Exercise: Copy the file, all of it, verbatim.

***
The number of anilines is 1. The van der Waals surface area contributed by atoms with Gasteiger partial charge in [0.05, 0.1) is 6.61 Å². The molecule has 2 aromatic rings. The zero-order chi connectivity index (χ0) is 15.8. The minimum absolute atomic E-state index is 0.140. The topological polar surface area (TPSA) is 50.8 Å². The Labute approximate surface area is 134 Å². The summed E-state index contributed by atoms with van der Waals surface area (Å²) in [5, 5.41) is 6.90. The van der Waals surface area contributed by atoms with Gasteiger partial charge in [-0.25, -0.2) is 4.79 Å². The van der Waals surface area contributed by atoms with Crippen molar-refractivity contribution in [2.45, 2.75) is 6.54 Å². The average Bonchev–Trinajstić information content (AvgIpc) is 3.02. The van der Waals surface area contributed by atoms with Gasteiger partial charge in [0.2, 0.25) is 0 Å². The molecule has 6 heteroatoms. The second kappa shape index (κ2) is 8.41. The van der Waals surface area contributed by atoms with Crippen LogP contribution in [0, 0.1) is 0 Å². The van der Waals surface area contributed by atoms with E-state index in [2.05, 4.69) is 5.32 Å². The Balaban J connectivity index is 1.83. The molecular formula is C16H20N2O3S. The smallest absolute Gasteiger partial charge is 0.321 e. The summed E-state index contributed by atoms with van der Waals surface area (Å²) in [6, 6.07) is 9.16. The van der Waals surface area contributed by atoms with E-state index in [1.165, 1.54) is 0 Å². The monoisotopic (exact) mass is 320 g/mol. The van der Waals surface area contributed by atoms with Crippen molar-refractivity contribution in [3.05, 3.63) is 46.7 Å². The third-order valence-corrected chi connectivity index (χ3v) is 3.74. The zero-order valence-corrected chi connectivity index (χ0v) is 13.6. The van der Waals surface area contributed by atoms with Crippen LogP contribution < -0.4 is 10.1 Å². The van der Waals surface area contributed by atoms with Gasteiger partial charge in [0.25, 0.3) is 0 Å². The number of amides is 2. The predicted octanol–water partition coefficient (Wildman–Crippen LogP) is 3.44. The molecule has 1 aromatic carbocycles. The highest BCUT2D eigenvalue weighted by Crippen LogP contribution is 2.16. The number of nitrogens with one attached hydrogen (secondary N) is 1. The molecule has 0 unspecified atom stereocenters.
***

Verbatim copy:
The number of anilines is 1. The van der Waals surface area contributed by atoms with Gasteiger partial charge in [0.05, 0.1) is 6.61 Å². The molecule has 2 aromatic rings. The zero-order chi connectivity index (χ0) is 15.8. The minimum absolute atomic E-state index is 0.140. The topological polar surface area (TPSA) is 50.8 Å². The Labute approximate surface area is 134 Å². The summed E-state index contributed by atoms with van der Waals surface area (Å²) in [5, 5.41) is 6.90. The van der Waals surface area contributed by atoms with Gasteiger partial charge in [-0.25, -0.2) is 4.79 Å². The van der Waals surface area contributed by atoms with Crippen molar-refractivity contribution in [2.45, 2.75) is 6.54 Å². The average Bonchev–Trinajstić information content (AvgIpc) is 3.02. The van der Waals surface area contributed by atoms with Gasteiger partial charge in [0.2, 0.25) is 0 Å². The molecule has 6 heteroatoms. The second kappa shape index (κ2) is 8.41. The van der Waals surface area contributed by atoms with Crippen LogP contribution in [0, 0.1) is 0 Å². The van der Waals surface area contributed by atoms with E-state index in [2.05, 4.69) is 5.32 Å². The Balaban J connectivity index is 1.83. The molecular formula is C16H20N2O3S. The smallest absolute Gasteiger partial charge is 0.321 e. The summed E-state index contributed by atoms with van der Waals surface area (Å²) in [6, 6.07) is 9.16. The van der Waals surface area contributed by atoms with E-state index in [1.165, 1.54) is 0 Å². The monoisotopic (exact) mass is 320 g/mol. The van der Waals surface area contributed by atoms with Crippen molar-refractivity contribution in [3.05, 3.63) is 46.7 Å². The third-order valence-corrected chi connectivity index (χ3v) is 3.74. The zero-order valence-corrected chi connectivity index (χ0v) is 13.6. The van der Waals surface area contributed by atoms with Crippen LogP contribution < -0.4 is 10.1 Å². The van der Waals surface area contributed by atoms with Gasteiger partial charge in [0.25, 0.3) is 0 Å². The number of amides is 2. The predicted octanol–water partition coefficient (Wildman–Crippen LogP) is 3.44. The molecule has 1 aromatic carbocycles. The highest BCUT2D eigenvalue weighted by Crippen LogP contribution is 2.16. The number of nitrogens with one attached hydrogen (secondary N) is 1. The molecule has 0 unspecified atom stereocenters.